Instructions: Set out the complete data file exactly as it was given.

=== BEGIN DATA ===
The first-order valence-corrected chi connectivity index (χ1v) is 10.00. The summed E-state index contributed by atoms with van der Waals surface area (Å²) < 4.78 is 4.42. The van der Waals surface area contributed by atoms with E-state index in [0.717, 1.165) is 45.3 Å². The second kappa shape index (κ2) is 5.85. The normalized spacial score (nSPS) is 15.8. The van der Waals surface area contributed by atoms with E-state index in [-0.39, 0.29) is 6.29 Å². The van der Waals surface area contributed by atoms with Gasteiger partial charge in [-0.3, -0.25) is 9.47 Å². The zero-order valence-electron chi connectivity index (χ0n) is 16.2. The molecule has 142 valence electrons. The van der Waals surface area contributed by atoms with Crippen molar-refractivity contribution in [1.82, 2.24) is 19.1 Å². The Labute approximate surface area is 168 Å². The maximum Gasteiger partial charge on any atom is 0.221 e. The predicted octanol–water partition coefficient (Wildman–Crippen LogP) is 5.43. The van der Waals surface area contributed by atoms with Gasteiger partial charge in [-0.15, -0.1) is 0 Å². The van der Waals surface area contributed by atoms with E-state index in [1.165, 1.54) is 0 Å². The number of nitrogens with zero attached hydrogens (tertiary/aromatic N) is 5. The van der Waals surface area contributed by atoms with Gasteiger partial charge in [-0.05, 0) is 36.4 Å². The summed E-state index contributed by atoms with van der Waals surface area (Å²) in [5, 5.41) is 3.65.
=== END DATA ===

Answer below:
The first-order valence-corrected chi connectivity index (χ1v) is 10.00. The summed E-state index contributed by atoms with van der Waals surface area (Å²) < 4.78 is 4.42. The van der Waals surface area contributed by atoms with E-state index in [0.717, 1.165) is 45.3 Å². The second kappa shape index (κ2) is 5.85. The normalized spacial score (nSPS) is 15.8. The van der Waals surface area contributed by atoms with E-state index in [-0.39, 0.29) is 6.29 Å². The van der Waals surface area contributed by atoms with Gasteiger partial charge in [-0.3, -0.25) is 9.47 Å². The zero-order valence-electron chi connectivity index (χ0n) is 16.2. The molecule has 142 valence electrons. The van der Waals surface area contributed by atoms with Crippen molar-refractivity contribution in [1.82, 2.24) is 19.1 Å². The Labute approximate surface area is 168 Å². The maximum Gasteiger partial charge on any atom is 0.221 e. The predicted octanol–water partition coefficient (Wildman–Crippen LogP) is 5.43. The van der Waals surface area contributed by atoms with Gasteiger partial charge in [-0.15, -0.1) is 0 Å². The van der Waals surface area contributed by atoms with E-state index in [1.165, 1.54) is 0 Å². The number of nitrogens with zero attached hydrogens (tertiary/aromatic N) is 5. The van der Waals surface area contributed by atoms with Gasteiger partial charge in [-0.05, 0) is 36.4 Å². The summed E-state index contributed by atoms with van der Waals surface area (Å²) in [5, 5.41) is 3.65.